Well to make a long story short, talk about a disappointment. After all those years of wanting to belong to that exclusive club, I finally ate at In-N-Out, and you know what? It wasn't any better than Mickey D's. I was so disappointed I didn't even waste money on a T-shirt. Everybody else was feigning orgasms over the fries and shakes, but I knew they were faking it. Fast food is fast food, no matter what state you're in.

Every now and then I run across one of the In-N-Out kids I grew up with. They are all attorneys and high-rollers now. Magna-Cum-Groupies. Turds. All because they learned early on that they were better off if they affiliated themselves with people and places of higher social standing than Utah afforded them.

After reading this diatribe, you'll be surprised to know that at the Las Vegas High Rollers Scooter Weekend in February, I ate at In-N-Out burger for the second time in my life. I didn't go there for the food. Again, it was unparallelled in its mediocrity. I went there so I could spend around $40 on T-shirts for my kids.

After all, I want them to get into the best schools.

Monday, May 14, 2007

I've been accumulating a bunch of blog topics over the past several weeks, but haven't found myself in the mood to write about them.

There was the story of Richard Guhn's third annual pilgrimage to The Scooter Lounge, which would have been titled "Richard Guhn: How we got rid of him for good this time-- we hope."

There was the story I was mulling over about how as a kid growing up in Utah, kids from California were automatically admired and accepted into the coolest cliques-- even if they were from a hellhole like Bakersfield, or Barstow.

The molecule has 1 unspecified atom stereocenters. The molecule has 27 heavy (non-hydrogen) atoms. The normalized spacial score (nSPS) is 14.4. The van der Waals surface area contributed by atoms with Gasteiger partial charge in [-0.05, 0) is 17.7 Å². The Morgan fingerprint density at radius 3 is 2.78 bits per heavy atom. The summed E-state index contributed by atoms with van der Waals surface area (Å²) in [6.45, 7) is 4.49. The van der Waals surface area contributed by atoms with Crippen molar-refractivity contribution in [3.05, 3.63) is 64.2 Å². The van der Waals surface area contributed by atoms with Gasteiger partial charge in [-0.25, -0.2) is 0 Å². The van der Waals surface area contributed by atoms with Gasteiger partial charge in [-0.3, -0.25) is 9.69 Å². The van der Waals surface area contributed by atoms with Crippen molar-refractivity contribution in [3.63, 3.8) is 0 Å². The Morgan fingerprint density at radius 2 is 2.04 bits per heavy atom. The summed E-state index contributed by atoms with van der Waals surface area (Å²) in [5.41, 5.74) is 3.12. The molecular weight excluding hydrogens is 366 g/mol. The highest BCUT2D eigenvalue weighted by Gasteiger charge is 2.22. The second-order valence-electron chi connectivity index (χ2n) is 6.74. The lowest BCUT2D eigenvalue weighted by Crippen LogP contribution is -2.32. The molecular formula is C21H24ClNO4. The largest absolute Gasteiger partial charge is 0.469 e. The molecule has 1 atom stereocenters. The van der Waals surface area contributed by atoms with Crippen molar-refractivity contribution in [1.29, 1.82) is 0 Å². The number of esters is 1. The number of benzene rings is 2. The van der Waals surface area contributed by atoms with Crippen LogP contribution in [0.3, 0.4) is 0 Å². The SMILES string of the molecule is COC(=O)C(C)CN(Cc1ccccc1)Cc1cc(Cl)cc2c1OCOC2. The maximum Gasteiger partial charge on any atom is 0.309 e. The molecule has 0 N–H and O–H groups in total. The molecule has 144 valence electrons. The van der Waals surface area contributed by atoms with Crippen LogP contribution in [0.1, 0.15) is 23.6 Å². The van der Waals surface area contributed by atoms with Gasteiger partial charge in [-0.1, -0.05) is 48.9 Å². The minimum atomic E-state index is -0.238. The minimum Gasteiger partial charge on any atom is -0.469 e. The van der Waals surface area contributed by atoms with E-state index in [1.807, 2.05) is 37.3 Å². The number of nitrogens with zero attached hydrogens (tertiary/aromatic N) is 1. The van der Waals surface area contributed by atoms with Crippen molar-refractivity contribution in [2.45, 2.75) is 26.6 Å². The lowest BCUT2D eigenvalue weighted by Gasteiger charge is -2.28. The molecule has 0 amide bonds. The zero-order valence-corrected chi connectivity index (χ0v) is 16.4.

Then there was the story of how certain individuals at Genuine Scooter Company, (in spite of me having been one of their most vocal supporters and one of their top dealers), began waging a campaign against my mental health, financial security, and general happiness by becoming a major pain in the neck. But although that was a big, big headache, and I'm still mad as hell about it, it's neither funny nor entertaining, and I think it would be ill-advised to publicize it.

In the wee hours of this morning I awoke from a dream about my Brother-In-Law whom I never met on account of his suicide ten years ago. For some reason it cast a pall on my whole morning. I thought about writing about that, but it's pretty depressing.

A few weeks ago my six-year-old son intentionally broke a big plate-glass window and began working at the store for an hour a day to pay for it. Hilarity did not ensue. Nothing to write about.

My wife and I went to Moab for a scooter rally and slept in my van, down by the river. It was fun, my friend Marty nicknamed me "Magic Fingers Dave," and there were plenty of wisecracks about "If this Van's a rockin'. . ." all totally unfounded. And I took my mountain bike on a "tour de humilation" from which parts of my body are still recovering.

Speaking of "still recovering" I crashed a customers scooter in the parking lot of my store. That's a great story too.

So my blogfriends, help me to narrow the field. Tell me what stories you most want to hear.